At the very heart of all the gloom, Trow contends, lies America's common loneliness. Around thirty years ago, new methods of alleviating that unhappiness--methods that centered on an emotional quick-fix--surfaced. From the outset their comforts were saccharine, but satisfying, palliatives. For the first time, America was united in common activities, tastes, and beliefs, though no one derived any real benefit at all. Half-mockingly, Trow pinpoints the appearance of the slogan, "I Like Ike," as the moment of change in history:

In the phrase "I Like Ike," the power shifted. It shifted from General Eisenhower to someone called Ike, who embodied certain aspects of General Eisenhower and certain aspects of affection for General Eisenhower. Then it shifted again. From "Ike" you could see certain aspects of General Eisenhower, From "like," all you could see was other Americans engaged in a process resembling the process of intimacy. This was a comfort.

From then on, it was all a cancerous bloom. Suddenly, 200 million Americans--Trow has a penchant for all or nothing thinking--entered a state of degrading obeisance to what he calls "the aesthetic of the hit." It was not what you did or how you did it, but the awareness that people everywhere were doing the same thing that mattered. Since "the ideal became agreement rather than well-judged learned to be competent only in those modes which embraced the possibility of agreement." Things went more awry than ever in the places where power is held, as consensus reigned.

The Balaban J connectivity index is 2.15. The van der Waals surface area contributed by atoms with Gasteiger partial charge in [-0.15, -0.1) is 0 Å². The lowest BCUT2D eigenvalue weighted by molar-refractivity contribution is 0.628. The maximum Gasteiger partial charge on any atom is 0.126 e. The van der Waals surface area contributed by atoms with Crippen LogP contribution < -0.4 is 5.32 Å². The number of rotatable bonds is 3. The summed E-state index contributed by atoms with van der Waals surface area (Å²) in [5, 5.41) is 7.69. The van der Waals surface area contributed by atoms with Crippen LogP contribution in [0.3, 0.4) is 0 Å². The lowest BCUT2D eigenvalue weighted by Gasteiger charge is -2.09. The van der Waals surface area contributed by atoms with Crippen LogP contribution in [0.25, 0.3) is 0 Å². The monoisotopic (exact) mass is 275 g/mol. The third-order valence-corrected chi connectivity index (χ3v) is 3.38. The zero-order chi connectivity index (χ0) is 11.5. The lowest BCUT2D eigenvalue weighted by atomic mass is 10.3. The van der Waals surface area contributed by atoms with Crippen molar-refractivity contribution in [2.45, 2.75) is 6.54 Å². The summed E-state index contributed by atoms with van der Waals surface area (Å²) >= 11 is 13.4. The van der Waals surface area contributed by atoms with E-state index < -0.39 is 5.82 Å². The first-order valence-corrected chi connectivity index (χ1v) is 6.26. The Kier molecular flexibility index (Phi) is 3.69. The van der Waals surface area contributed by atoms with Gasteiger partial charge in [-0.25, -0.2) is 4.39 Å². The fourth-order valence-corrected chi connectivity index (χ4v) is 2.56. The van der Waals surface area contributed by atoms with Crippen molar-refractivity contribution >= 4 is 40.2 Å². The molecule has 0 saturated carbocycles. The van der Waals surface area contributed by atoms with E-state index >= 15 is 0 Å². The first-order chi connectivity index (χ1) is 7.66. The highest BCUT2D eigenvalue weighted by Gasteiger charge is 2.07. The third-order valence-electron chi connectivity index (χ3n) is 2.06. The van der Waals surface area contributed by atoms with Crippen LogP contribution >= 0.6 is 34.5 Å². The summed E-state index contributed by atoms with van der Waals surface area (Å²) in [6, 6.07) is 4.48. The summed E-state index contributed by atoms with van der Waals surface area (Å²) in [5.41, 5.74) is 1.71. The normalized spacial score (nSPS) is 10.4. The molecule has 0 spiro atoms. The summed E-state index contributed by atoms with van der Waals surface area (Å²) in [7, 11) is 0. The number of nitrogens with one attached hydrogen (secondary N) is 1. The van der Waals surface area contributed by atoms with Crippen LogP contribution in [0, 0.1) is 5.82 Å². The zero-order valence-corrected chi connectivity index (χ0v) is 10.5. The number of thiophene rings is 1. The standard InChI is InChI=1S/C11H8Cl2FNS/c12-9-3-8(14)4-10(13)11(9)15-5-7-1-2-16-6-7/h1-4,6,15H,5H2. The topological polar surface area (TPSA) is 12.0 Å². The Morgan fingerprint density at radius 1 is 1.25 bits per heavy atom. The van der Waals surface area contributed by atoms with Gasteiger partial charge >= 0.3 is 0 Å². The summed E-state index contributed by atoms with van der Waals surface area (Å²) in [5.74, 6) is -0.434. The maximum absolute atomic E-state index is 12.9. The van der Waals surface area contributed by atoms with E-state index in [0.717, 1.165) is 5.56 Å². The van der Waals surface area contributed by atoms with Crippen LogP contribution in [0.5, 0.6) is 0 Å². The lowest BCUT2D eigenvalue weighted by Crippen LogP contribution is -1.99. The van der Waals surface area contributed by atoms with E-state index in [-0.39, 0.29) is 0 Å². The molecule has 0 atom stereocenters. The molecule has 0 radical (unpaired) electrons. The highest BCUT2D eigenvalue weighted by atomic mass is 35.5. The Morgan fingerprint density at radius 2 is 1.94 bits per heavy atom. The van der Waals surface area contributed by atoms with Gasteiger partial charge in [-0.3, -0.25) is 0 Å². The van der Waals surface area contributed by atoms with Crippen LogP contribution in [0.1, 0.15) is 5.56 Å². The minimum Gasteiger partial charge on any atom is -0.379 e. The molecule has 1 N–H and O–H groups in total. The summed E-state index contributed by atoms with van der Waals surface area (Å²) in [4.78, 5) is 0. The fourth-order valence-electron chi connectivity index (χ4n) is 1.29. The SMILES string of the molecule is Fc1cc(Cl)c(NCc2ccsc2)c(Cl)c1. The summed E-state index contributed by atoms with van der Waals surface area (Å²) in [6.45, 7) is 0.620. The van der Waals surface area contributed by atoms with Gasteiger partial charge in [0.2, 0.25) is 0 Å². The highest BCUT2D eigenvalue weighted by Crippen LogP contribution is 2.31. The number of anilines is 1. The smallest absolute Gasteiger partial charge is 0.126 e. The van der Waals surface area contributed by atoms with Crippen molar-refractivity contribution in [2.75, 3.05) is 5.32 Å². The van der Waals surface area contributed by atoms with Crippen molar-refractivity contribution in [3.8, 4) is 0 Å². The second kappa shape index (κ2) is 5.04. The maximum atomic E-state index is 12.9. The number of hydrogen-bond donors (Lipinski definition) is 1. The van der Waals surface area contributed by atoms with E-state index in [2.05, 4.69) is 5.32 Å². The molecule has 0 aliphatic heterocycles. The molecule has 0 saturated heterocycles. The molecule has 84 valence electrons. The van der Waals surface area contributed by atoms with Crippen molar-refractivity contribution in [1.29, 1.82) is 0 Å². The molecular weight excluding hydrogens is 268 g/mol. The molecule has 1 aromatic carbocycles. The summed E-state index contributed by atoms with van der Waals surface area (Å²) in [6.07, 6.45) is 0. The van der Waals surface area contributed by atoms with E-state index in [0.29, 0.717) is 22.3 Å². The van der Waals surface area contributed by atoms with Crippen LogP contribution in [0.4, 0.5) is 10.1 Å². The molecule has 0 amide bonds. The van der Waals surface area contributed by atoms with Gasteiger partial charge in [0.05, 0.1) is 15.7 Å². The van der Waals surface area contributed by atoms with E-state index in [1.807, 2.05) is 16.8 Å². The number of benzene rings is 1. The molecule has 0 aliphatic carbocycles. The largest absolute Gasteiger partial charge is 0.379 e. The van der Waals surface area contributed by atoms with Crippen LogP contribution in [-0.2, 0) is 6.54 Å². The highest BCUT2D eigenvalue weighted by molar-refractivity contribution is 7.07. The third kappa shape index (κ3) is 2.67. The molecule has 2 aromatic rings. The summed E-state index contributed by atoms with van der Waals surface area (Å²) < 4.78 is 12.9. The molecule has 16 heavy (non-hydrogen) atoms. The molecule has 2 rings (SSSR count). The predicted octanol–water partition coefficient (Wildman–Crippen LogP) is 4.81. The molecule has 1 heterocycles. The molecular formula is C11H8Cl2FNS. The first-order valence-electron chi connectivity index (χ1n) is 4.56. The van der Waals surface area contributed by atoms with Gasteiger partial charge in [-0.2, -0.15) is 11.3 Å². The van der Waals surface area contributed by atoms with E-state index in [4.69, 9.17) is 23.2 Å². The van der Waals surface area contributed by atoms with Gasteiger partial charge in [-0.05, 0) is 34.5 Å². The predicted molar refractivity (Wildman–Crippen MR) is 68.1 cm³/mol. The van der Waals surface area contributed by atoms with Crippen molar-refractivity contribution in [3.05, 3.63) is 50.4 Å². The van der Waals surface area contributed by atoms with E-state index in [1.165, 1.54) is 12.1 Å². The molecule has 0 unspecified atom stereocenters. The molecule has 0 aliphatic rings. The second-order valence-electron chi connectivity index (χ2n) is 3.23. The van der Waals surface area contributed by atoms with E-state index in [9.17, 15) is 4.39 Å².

The ramifications of this trend toward agreement, Trow says, reveal Americans to be a pathetic bunch. Perhaps worst of all is the cult of the celebrity which evolved. Those people, the beautiful, delightful folks on Carson and in People, they are special, but they have all sorts of problems just like us. Since we are so like the celebrities, well, we must be a little special too. And, of course, now our problems bind us all together, too. No one knows what to do about the problems, but if the people on the talk shows and in the "teledramas" have them, too, maybe it isn't so terrible having them.

And it is a comfort when a comedienne whom we know, whom we love, whom we've known for years and years, whom we've loved for years and years, tells us that there has been a drug problem in her family. Suddenly, the grids merge. You and me and baby and drugs together on the grid of two hundred million. It's so intimate. It's like waking up with a friend. But just for a minute.

The argument has problems. In the way Trow constructs it, it admits no middle ground. Everything appears contaminated and bleak, and Trow makes no allowance for anything redeeming in American culture. In the concept of consensus, Trow has hit on one of the key underpinnings of the culture. But he has not hit on everything, and his presentation--in the form of a series of block notes ranging in length from epigrams to miniature essays strung together into the longer essay--suffers from being overly polemical.